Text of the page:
The mysterious mushroom, sign of a healthy garden


A wood-decaying polypore mushroom on a fallen tulip poplar tree. (Adrian Higgins/The Washington Post/ADRIAN HIGGINS/THE WASHINGTON POST)
Adrian Higgins
Gardening columnist October 12, 2011

We are in the midst of mushroom madness, the likes of which we haven’t seen in years. This is thanks to a soaking September. Gardeners, who are by nature controlling, just have to go with the flow. You never know when — or where — a mushroom might pop up.

My veggie garden has a wood-chip patio, from which erupted a robust, classically formed mushroom with a cap that was a ruddy-brown. I pulled it to examine the thing: the stem was white and stout, and the gills beneath the cap an ivory yellow and distinctively branched. I’m fairly sure this is a fungus called the burgundy cap, and the guides say that it tastes good when young. The trouble is, when it comes to mushroom foraging, “fairly sure” doesn’t hack it.

Adrian Higgins has been writing about the intersection of gardening and life for more than 25 years, and joined the Post in 1994. He is the author of several books, including the "Washington Post Garden Book" and "Chanticleer, a Pleasure Garden." View Archive

The common and tasty meadow agaricus is remarkably similar to the toxic yellowing agaricus. Amanita virosa looks pristine white and delicious, to its victims it is the destroying angel.

Mushrooms, or the darker term toadstools, carry ominous connotations in our mycophobic culture. They are associated with poison and hallucination, the occult, with fairies and the underworld. There is the idea that a toadstool is killing our plants.

A few fungal types do harm garden plants, notably the honey fungus. It is one of the bad guys that feed off living trees (unusually drought stressed). More species feed off wood that is already dead. Here’s the thing about the mushroom. It is merely the fruiting body of a much larger and permanent organism that lives beneath the soil. It is akin to the flower of a plant, dispersing its seed. I like to think of a mushroom as the dorsal fin of some great whale that lives in the depths. It flashes, it is gone, the leviathan passes from our consciousness, but it is still there.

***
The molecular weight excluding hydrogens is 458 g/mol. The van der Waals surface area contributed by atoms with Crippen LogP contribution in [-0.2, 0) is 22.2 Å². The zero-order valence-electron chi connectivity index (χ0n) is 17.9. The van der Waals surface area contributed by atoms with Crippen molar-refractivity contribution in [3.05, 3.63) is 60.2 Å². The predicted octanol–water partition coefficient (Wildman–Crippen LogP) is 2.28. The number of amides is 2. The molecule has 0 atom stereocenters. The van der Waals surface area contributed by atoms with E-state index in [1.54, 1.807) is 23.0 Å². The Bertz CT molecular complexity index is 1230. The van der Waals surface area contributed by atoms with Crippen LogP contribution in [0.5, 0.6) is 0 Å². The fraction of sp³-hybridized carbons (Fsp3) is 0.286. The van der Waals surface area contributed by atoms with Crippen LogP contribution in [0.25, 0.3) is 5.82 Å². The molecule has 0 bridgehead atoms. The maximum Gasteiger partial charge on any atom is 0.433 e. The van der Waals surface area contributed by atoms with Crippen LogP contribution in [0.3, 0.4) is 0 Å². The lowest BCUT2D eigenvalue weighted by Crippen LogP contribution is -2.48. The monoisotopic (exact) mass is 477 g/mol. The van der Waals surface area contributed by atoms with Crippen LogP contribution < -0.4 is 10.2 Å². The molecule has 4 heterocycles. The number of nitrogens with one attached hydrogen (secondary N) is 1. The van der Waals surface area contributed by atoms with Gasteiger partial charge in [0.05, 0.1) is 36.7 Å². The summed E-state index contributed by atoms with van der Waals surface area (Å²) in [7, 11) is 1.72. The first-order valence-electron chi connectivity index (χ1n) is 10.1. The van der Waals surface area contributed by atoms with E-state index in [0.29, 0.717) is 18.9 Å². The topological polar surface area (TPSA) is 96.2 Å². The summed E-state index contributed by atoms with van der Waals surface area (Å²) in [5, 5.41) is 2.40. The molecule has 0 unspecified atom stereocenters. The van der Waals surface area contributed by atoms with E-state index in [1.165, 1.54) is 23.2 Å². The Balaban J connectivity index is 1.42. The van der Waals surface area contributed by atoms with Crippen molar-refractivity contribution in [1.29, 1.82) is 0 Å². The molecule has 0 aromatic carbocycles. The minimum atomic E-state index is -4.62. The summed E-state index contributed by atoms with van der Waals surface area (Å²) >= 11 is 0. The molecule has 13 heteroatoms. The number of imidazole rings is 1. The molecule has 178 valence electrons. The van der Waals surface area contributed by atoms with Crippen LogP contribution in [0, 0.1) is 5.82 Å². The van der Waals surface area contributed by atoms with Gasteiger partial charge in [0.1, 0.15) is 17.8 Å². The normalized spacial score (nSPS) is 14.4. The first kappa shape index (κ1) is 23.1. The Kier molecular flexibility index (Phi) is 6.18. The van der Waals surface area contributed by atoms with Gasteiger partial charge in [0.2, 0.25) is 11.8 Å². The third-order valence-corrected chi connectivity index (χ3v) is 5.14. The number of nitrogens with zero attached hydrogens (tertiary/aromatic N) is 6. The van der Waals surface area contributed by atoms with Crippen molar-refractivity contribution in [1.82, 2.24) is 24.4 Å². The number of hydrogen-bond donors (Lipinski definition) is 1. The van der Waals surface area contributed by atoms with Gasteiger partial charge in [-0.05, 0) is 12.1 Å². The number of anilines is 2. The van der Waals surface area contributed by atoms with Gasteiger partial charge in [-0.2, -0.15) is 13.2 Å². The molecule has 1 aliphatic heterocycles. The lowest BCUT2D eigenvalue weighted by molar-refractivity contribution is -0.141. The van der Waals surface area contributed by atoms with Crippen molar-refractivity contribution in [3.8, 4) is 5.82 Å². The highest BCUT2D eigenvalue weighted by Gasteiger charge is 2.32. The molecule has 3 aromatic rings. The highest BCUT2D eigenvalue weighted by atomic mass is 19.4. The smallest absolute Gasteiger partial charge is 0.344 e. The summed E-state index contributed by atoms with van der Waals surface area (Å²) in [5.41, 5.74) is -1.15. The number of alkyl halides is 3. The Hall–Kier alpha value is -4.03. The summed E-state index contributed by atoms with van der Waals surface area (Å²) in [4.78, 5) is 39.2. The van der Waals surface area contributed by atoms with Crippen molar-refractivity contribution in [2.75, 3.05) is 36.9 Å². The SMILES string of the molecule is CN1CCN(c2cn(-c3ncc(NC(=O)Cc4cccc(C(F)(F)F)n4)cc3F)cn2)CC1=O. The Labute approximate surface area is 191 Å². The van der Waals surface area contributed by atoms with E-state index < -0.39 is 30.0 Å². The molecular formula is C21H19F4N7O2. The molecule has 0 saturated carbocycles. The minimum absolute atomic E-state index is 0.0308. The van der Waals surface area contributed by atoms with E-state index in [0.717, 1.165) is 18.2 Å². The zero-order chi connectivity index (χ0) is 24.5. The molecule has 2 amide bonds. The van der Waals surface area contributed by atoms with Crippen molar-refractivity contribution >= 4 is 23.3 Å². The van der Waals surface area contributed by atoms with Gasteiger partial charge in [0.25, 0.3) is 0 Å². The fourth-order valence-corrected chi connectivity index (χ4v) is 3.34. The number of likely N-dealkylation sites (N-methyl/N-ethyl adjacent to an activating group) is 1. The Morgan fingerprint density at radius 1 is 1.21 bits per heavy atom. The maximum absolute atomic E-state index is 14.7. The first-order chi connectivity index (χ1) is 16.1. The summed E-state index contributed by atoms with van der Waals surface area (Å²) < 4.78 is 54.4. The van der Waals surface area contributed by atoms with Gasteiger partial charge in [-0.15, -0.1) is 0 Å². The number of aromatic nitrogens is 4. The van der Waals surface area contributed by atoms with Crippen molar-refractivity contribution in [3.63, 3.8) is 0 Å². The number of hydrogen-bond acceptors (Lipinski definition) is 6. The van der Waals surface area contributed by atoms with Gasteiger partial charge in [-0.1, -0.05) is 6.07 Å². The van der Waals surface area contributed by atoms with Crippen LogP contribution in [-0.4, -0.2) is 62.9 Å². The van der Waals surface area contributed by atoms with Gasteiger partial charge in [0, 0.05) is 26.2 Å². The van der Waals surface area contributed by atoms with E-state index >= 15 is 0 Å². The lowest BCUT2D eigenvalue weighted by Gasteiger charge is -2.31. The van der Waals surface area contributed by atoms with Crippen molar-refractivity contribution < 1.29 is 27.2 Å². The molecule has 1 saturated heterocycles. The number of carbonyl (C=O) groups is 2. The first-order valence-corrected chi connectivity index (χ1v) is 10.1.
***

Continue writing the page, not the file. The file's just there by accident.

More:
This awareness, or lack of it, is changing. The interest in organic gardening has stirred a deeper knowledge of soil life. We know now that most fungi live in partnership with our garden plants in a veiled symbiosis. The myriad threadlike strands, the mycelia, of each organism effectively extend the root system of trees, shrubs and virtually all other plants. The plants feed the fungi sugars, giving them the energy to produce mushrooms. The fungi deliver nitrogen and other nutritious elements to the plants.

Although the strands are fine, they can form enormous webs. “It’s a loose network of filaments that can extend for miles,” says James Nardi, a biologist at the University of Illinois and author of “Life in the Soil.”

About 5,000 species of fungi grow on the roots of approximately 2,000 species of coniferous and flowering trees, Nardi writes. Another 130 fungal species tap into the roots, threading their strands between cell walls.

Next time you look at a mushroom, don’t assume it’s hurting your trees or lawn. It may kill you, but it’s doing your oaks a lot of good. And because we only see a fraction of the whole organism, kicking it over isn’t going to do anything. The creature, though, puts an enormous amount of energy into forming a mushroom. It seems unfair to destroy it casually.

Compost gurus like to smell, touch and perceive the finished product, and look for those little white fungal threads as a mark of a compost teeming not just with good fungi but bacteria as well. Indeed, scientists have discovered that fungal partners of plant roots also contain beneficial bacteria. “It’s a relationship between the bacterial, fungal and plant kingdoms," Nardi says. So it’s a relationship with us as well, and mushrooms are a wonderful reminder of that. We can promote this rich if hidden biosphere by building a compost pile and forgoing chemical sprays that can harm soil life. “If gardeners stay away from pesticides and add lots of organic matter to their soil, the fungi will come,” Nardi says. “Fungal spores are ubiquitous.”

As someone who gets vegetables, fruit and honey from the garden, I’d love to get to know mushrooms better for the plate. To do this correctly, however, I’d have to join a club of knowledgeable foragers. Until that happens, I’m content simply to observe the mushroom display that follows a period of soaking rain and think about the world beneath our feet.

Follow @adrian_higgins on Twitter for updates on gardening and other cosmic events.

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